At High Moor (NGS)

In the National Garden Scheme’s (NGS) first year, 1927, six hundred private gardens opened to raise charitable funds for district nurses.

In 2017, an astounding 3,800 private gardens are opening their gates to visitors across England and Wales, all to provide financial support to nursing and caring charities.

Not a bad way for the NGS to celebrate its 90th Anniversary, eh?

This past Sunday, Best Beloved and I spent a few relaxed hours touring six Cockermouth Gardens as part of an NGS open day. The fourth garden we visited was High Moor.

The official description notes that High Moor covers around 3/4 acre, which gave it a wide-open feeling.  When you first enter the property, you are greeted with a lawn that beckons you to wear wide-brimmed hats and play croquet.

That’s not to say that High Moor doesn’t offer intimate spaces as well.  It certainly does.  In fact, look how well a potentially forgotten in-between space is utilized as an inviting seating area below.

We enjoyed walking around their well-appointed vegetable and fruit garden.

Who wouldn’t want to dry their clothes in a strawberry patch?  Well done, High Moor owners, well done!

Or pick garden peas supported by recycled agricultural fencing? (I suffered a moment of extreme pea envy here… sigh.)

Although High Moor’s vegetable garden is overlooked, it feels a friendly space and doesn’t suffer from the nearness of others.

What lucky neighbours they have, with such a view out their back windows.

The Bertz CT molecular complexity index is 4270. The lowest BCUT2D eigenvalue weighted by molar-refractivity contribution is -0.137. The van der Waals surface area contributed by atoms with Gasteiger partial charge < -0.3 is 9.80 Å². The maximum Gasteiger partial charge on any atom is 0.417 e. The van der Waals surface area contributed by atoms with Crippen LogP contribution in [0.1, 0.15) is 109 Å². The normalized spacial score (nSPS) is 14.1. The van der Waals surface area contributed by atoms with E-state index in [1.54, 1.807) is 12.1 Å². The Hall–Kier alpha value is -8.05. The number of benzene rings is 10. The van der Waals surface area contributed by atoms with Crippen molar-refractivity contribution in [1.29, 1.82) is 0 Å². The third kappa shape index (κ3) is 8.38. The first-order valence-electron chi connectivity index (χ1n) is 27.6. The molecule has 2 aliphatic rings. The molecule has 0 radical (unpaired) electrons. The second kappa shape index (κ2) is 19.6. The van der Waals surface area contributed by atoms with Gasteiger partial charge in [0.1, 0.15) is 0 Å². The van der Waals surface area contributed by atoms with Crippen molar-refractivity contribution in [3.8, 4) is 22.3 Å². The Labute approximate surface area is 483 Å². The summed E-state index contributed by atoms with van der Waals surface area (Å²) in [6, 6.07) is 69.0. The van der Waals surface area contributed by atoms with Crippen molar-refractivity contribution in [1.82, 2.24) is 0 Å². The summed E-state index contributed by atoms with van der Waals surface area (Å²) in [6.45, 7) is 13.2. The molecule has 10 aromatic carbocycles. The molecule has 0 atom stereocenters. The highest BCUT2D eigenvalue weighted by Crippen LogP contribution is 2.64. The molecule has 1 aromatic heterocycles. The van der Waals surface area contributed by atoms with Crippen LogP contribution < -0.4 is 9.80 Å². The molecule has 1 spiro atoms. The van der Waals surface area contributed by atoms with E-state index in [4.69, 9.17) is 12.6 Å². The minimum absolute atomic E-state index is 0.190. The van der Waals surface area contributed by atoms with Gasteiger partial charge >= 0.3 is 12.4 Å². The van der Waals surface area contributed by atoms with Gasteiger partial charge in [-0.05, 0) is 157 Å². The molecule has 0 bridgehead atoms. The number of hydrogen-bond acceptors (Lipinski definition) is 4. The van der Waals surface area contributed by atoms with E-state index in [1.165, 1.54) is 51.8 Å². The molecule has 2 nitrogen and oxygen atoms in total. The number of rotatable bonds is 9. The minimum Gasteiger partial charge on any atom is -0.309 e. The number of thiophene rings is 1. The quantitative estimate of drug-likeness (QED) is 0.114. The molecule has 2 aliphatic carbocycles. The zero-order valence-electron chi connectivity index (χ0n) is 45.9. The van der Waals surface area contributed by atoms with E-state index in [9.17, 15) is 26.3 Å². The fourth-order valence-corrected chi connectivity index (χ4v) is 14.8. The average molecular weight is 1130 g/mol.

The space is also shared by hives of bees and a flock of chickens. No chicken photos, sadly, as they were penned away for the open garden. We did get to watch, from a distance,  as the bees busily buzzed to and fro from their shelter.

As with the White House garden, plenty of walls and hedges mitigate the effects of Cumbrian winds. High Moor also offered a pergola. It was a heavier affair of brick and timber, along which ran a water feature.

At its end, the owners took advantage of a warm sun-trap by adding a built-in barbeque grill and seating.

Alongside that area, greenhouses sheltered grapevines, figs and more. It was properly reminiscent of times when such luxury was a lot harder to find – no supermarkets when this property was built.

And in a hidden nook around the corner, a sheltered seat to rest weary bones and quietly contemplate.

A gregarious group were enjoying light refreshments alongside the house, but we had two more of the six gardens to visit and decided to keep going.

The next two properties were a bit further away, but closer to our route home.  We hopped in the car and tootled over to the Lorton Road.

Peace,

Herdy Girl

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